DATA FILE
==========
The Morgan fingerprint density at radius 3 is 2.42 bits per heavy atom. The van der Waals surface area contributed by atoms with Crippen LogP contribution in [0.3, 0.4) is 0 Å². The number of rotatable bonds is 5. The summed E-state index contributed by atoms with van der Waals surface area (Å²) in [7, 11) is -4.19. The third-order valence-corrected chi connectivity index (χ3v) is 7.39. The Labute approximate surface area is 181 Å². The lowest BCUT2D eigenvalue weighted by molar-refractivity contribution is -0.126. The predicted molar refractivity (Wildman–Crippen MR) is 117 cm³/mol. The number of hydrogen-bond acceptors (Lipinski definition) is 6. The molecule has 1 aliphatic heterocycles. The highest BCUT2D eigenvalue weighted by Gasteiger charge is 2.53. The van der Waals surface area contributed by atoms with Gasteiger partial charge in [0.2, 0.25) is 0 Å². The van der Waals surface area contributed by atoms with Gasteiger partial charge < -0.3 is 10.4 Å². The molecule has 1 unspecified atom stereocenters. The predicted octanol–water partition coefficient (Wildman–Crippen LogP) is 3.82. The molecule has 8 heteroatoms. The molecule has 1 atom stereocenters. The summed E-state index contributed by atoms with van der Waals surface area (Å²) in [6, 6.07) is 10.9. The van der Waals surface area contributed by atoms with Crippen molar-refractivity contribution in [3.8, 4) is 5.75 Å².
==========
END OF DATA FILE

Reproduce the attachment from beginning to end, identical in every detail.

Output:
The Morgan fingerprint density at radius 3 is 2.42 bits per heavy atom. The van der Waals surface area contributed by atoms with Crippen LogP contribution in [0.3, 0.4) is 0 Å². The number of rotatable bonds is 5. The summed E-state index contributed by atoms with van der Waals surface area (Å²) in [7, 11) is -4.19. The third-order valence-corrected chi connectivity index (χ3v) is 7.39. The Labute approximate surface area is 181 Å². The lowest BCUT2D eigenvalue weighted by molar-refractivity contribution is -0.126. The predicted molar refractivity (Wildman–Crippen MR) is 117 cm³/mol. The number of hydrogen-bond acceptors (Lipinski definition) is 6. The molecule has 1 aliphatic heterocycles. The highest BCUT2D eigenvalue weighted by Gasteiger charge is 2.53. The van der Waals surface area contributed by atoms with Gasteiger partial charge in [0.2, 0.25) is 0 Å². The van der Waals surface area contributed by atoms with Gasteiger partial charge < -0.3 is 10.4 Å². The molecule has 1 unspecified atom stereocenters. The predicted octanol–water partition coefficient (Wildman–Crippen LogP) is 3.82. The molecule has 8 heteroatoms. The molecule has 1 atom stereocenters. The summed E-state index contributed by atoms with van der Waals surface area (Å²) in [6, 6.07) is 10.9. The van der Waals surface area contributed by atoms with Crippen molar-refractivity contribution in [3.8, 4) is 5.75 Å².